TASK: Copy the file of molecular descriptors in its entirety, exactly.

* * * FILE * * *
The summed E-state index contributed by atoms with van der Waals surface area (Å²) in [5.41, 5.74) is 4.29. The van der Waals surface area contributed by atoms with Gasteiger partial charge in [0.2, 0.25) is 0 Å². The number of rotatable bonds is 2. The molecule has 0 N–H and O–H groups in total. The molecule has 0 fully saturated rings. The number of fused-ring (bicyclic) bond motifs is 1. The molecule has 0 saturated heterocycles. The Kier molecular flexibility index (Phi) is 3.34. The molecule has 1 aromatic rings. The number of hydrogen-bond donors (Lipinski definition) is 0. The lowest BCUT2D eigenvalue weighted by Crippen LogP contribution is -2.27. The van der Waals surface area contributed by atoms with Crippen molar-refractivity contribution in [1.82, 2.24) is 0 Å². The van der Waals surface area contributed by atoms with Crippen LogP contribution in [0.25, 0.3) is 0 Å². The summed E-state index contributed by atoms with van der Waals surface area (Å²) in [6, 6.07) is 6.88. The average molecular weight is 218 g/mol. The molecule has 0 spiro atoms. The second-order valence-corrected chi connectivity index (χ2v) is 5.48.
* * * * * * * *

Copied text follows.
The summed E-state index contributed by atoms with van der Waals surface area (Å²) in [5.41, 5.74) is 4.29. The van der Waals surface area contributed by atoms with Gasteiger partial charge in [0.2, 0.25) is 0 Å². The number of rotatable bonds is 2. The molecule has 0 N–H and O–H groups in total. The molecule has 0 fully saturated rings. The number of fused-ring (bicyclic) bond motifs is 1. The molecule has 0 saturated heterocycles. The Kier molecular flexibility index (Phi) is 3.34. The molecule has 1 aromatic rings. The number of hydrogen-bond donors (Lipinski definition) is 0. The lowest BCUT2D eigenvalue weighted by Crippen LogP contribution is -2.27. The van der Waals surface area contributed by atoms with Crippen molar-refractivity contribution in [1.82, 2.24) is 0 Å². The van der Waals surface area contributed by atoms with Crippen LogP contribution in [0.25, 0.3) is 0 Å². The summed E-state index contributed by atoms with van der Waals surface area (Å²) in [6, 6.07) is 6.88. The average molecular weight is 218 g/mol. The molecule has 0 spiro atoms. The second-order valence-corrected chi connectivity index (χ2v) is 5.48.